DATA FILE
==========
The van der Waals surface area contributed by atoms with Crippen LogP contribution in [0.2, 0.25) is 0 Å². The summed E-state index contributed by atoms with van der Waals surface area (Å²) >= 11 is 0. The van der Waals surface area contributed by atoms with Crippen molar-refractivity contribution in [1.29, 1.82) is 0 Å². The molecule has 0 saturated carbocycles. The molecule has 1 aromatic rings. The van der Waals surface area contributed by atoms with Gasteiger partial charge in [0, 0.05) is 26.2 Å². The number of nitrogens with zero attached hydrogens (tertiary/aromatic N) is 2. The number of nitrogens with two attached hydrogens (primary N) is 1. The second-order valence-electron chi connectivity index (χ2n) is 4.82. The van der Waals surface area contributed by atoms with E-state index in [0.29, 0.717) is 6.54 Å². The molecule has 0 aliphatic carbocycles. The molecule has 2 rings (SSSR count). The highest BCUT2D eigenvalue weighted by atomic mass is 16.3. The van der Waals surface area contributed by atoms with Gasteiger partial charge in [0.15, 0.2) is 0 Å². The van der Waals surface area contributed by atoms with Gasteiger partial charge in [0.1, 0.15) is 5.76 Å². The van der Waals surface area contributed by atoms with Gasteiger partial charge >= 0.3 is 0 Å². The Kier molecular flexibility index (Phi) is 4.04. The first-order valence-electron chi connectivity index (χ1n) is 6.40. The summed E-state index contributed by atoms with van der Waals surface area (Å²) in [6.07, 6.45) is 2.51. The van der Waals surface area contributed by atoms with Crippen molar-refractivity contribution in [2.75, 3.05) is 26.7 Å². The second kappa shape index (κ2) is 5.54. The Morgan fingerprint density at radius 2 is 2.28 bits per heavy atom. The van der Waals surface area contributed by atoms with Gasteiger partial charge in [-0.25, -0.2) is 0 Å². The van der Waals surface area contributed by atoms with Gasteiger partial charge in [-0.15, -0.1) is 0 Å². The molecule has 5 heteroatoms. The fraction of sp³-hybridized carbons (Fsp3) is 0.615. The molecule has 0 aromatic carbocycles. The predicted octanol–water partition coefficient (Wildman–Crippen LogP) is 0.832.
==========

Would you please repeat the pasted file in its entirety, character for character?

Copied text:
The van der Waals surface area contributed by atoms with Crippen LogP contribution in [0.2, 0.25) is 0 Å². The summed E-state index contributed by atoms with van der Waals surface area (Å²) >= 11 is 0. The van der Waals surface area contributed by atoms with Crippen molar-refractivity contribution in [1.29, 1.82) is 0 Å². The molecule has 0 saturated carbocycles. The molecule has 1 aromatic rings. The van der Waals surface area contributed by atoms with Gasteiger partial charge in [0, 0.05) is 26.2 Å². The number of nitrogens with zero attached hydrogens (tertiary/aromatic N) is 2. The number of nitrogens with two attached hydrogens (primary N) is 1. The second-order valence-electron chi connectivity index (χ2n) is 4.82. The van der Waals surface area contributed by atoms with E-state index in [0.29, 0.717) is 6.54 Å². The molecule has 0 aliphatic carbocycles. The molecule has 2 rings (SSSR count). The highest BCUT2D eigenvalue weighted by atomic mass is 16.3. The van der Waals surface area contributed by atoms with Gasteiger partial charge in [0.15, 0.2) is 0 Å². The van der Waals surface area contributed by atoms with Gasteiger partial charge in [0.1, 0.15) is 5.76 Å². The van der Waals surface area contributed by atoms with Gasteiger partial charge >= 0.3 is 0 Å². The Kier molecular flexibility index (Phi) is 4.04. The first-order valence-electron chi connectivity index (χ1n) is 6.40. The summed E-state index contributed by atoms with van der Waals surface area (Å²) in [6.07, 6.45) is 2.51. The van der Waals surface area contributed by atoms with Crippen molar-refractivity contribution in [2.75, 3.05) is 26.7 Å². The second kappa shape index (κ2) is 5.54. The Morgan fingerprint density at radius 2 is 2.28 bits per heavy atom. The van der Waals surface area contributed by atoms with Gasteiger partial charge in [-0.25, -0.2) is 0 Å². The van der Waals surface area contributed by atoms with Gasteiger partial charge in [-0.15, -0.1) is 0 Å². The molecule has 5 heteroatoms. The fraction of sp³-hybridized carbons (Fsp3) is 0.615. The molecule has 0 aromatic carbocycles. The predicted octanol–water partition coefficient (Wildman–Crippen LogP) is 0.832.